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The Supreme Court reversed the circuit court’s grant of summary judgment and dismissal of Plaintiff’s civil rights and tort complaint on the ground of failure to exhaust administrative remedies. Plaintiff, an inmate incarcerated in the Arkansas Department of Correction (ADC), filed a complaint against ADC officials in their individual capacities under the Arkansas Civil Rights Act of 1993 (ACRA), Ark. Code Ann. 16-123-101 to -108. Plaintiff alleged that Defendants violated his due process rights when they failed timely to release him from punitive isolation and that Defendants committed the torts of false imprisonment, negligence, and excessive confinement. The circuit court found that Plaintiff had failed to exhaust his due process and tort claims as required by the Prison Litigation Reform Act (PRLA), 42 U.S.C. 1997e. Because the PRLA is a federal law that is not applicable to actions brought against public officials in their individual capacities under ACRA and Arkansas tort law, the circuit court erred in granting Defendants’ motion for summary judgment and dismissing Plaintiff’s case for failure to exhaust. View "Harmon v. Jackson" on Justia Law

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The Supreme Court affirmed in part and reversed and dismissed in part the order of the circuit court denying Appellant’s petition for postconviction relief filed pursuant to Ark. R. Crim. P. 37.5. The Court reversed and dismissed as to the issue of whether trial counsel’s failure to present the affirmative defense of not guilty by reason of mental disease or defect was ineffective assistance of counsel, holding that the trial court did not have jurisdiction to consider this issue. The Court otherwise affirmed, holding (1) the trial court did not err in finding that counsel did not provide ineffective assistance as to Appellant’s remaining allegations of defective representation; and (2) the cumulative error rule in allegations of ineffective assistance of counsel should not be recognized in Arkansas. View "Lacy v. State" on Justia Law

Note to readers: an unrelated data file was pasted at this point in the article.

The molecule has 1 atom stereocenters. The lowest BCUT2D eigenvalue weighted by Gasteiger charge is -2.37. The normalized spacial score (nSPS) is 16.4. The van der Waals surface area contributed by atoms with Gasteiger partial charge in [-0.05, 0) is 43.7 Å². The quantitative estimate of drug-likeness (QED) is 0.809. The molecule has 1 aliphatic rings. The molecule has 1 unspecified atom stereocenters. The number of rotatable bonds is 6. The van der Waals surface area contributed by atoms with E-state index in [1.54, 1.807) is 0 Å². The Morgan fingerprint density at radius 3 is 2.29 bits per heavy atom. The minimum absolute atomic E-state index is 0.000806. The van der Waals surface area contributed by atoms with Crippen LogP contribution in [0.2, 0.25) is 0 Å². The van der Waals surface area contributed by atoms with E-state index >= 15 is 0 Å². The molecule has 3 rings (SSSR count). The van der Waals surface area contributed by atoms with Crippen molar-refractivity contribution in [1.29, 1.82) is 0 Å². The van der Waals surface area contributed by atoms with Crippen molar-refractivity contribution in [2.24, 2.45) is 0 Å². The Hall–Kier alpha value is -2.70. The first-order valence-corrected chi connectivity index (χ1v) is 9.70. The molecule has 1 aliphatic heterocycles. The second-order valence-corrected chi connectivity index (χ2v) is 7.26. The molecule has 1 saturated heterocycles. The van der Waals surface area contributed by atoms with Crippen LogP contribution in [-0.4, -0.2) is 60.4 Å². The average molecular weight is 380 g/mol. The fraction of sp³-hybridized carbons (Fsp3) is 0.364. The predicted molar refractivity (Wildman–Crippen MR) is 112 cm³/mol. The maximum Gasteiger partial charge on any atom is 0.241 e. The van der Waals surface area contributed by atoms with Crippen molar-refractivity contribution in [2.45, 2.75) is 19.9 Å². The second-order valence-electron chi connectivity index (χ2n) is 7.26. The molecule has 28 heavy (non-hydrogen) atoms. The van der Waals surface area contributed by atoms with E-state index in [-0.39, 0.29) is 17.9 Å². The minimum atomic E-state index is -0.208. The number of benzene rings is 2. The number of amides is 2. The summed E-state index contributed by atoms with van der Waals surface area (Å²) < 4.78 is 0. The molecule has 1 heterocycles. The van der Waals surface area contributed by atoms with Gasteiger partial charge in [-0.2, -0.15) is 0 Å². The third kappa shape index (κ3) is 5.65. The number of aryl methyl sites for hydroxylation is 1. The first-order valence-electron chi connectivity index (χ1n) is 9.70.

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The Supreme Court denied Petitioner’s motion to reinvest jurisdiction in the trial court to consider a petition for a writ of audit querela, which the Court treated as a petition to reinvest jurisdiction in the trial court to consider a writ of error coram nobis, or alternatively, for leave to file a postconviction petition in the trial court pursuant to Ark. R. Crim. P. 37.2(a). The Court held (1) Petitioner failed to raise sufficient allegations that established entitlement to relief under coram nobis; and (2) because Petitioner’s Rule 37.2 petition was filed outside the three-year statute of limitations, he was not entitled to relief unless his assertions would render the judgment void, and the adequacy of Miranda warnings does not implicate a fundamental right that is capable of voiding the judgment. View "Munnerlyn v. State" on Justia Law

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The Supreme Court reversed Appellant’s convictions for negligent homicide, driving while intoxicated, and reckless driving, holding (1) because the refusal to submit to a blood test pursuant to Ark. Code Ann. 5-65-202 would result in the imposition of criminal penalties, as applied to Appellant, the statute is unconstitutional, and therefore, the circuit court clearly erred in finding that the blood draw from Appellant did not implicate the Fourth Amendment; and (2) the totality of the circumstances did not establish that Appellant either impliedly or voluntarily consented to the warrantless blood draw. View "Dortch v. State" on Justia Law

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The Supreme Court reversed the trial court’s denial of Appellant’s pro se petition for postconviction relief filed pursuant to Ark. R. Crim. P. 37.1, holding that the trial court did not provide sufficient written findings to demonstrate that Appellant was not entitled to relief on his ineffective assistance claims. The trial court denied relief without conducting an evidentiary hearing. The Court remanded to the trial court with directions to conduct a postconviction hearing limited to the two claims of ineffective assistance of counsel preserved by Appellant in this appeal. View "Collins v. State" on Justia Law